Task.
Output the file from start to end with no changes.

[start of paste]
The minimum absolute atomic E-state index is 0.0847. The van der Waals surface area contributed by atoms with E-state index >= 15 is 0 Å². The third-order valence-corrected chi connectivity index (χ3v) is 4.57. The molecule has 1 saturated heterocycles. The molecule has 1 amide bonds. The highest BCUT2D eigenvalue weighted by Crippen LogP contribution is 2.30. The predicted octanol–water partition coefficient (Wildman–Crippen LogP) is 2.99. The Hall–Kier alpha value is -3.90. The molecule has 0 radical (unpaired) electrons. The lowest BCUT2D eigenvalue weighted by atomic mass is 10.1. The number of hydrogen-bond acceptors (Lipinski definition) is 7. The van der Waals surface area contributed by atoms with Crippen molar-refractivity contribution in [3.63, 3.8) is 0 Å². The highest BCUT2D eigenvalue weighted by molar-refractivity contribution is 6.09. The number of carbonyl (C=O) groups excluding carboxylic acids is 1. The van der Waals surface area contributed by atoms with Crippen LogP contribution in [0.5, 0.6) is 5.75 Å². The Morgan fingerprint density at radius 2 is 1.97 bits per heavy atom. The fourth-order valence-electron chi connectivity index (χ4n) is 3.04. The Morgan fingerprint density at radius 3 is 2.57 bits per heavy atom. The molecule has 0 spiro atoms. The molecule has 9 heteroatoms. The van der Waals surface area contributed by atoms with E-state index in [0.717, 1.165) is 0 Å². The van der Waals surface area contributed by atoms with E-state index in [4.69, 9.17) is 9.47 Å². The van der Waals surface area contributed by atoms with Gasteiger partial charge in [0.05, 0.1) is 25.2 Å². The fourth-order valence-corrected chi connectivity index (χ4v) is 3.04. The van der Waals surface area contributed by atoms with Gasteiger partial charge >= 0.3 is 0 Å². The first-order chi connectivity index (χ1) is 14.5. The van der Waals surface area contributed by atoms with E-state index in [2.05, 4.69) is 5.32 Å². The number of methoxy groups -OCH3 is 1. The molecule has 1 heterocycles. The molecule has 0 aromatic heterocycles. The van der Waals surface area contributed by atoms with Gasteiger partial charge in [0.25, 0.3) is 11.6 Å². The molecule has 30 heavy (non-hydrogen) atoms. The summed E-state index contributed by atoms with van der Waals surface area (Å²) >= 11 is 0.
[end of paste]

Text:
The minimum absolute atomic E-state index is 0.0847. The van der Waals surface area contributed by atoms with E-state index >= 15 is 0 Å². The third-order valence-corrected chi connectivity index (χ3v) is 4.57. The molecule has 1 saturated heterocycles. The molecule has 1 amide bonds. The highest BCUT2D eigenvalue weighted by Crippen LogP contribution is 2.30. The predicted octanol–water partition coefficient (Wildman–Crippen LogP) is 2.99. The Hall–Kier alpha value is -3.90. The molecule has 0 radical (unpaired) electrons. The lowest BCUT2D eigenvalue weighted by atomic mass is 10.1. The number of hydrogen-bond acceptors (Lipinski definition) is 7. The van der Waals surface area contributed by atoms with Crippen molar-refractivity contribution in [3.63, 3.8) is 0 Å². The highest BCUT2D eigenvalue weighted by molar-refractivity contribution is 6.09. The number of carbonyl (C=O) groups excluding carboxylic acids is 1. The van der Waals surface area contributed by atoms with Crippen LogP contribution in [0.5, 0.6) is 5.75 Å². The Morgan fingerprint density at radius 2 is 1.97 bits per heavy atom. The fourth-order valence-electron chi connectivity index (χ4n) is 3.04. The Morgan fingerprint density at radius 3 is 2.57 bits per heavy atom. The molecule has 0 spiro atoms. The molecule has 9 heteroatoms. The van der Waals surface area contributed by atoms with E-state index in [0.717, 1.165) is 0 Å². The van der Waals surface area contributed by atoms with E-state index in [4.69, 9.17) is 9.47 Å². The van der Waals surface area contributed by atoms with Gasteiger partial charge in [0.05, 0.1) is 25.2 Å². The fourth-order valence-corrected chi connectivity index (χ4v) is 3.04. The van der Waals surface area contributed by atoms with Gasteiger partial charge >= 0.3 is 0 Å². The first-order chi connectivity index (χ1) is 14.5. The van der Waals surface area contributed by atoms with E-state index in [2.05, 4.69) is 5.32 Å². The number of methoxy groups -OCH3 is 1. The molecule has 1 heterocycles. The molecule has 0 aromatic heterocycles. The van der Waals surface area contributed by atoms with Gasteiger partial charge in [0.25, 0.3) is 11.6 Å². The molecule has 30 heavy (non-hydrogen) atoms. The summed E-state index contributed by atoms with van der Waals surface area (Å²) >= 11 is 0.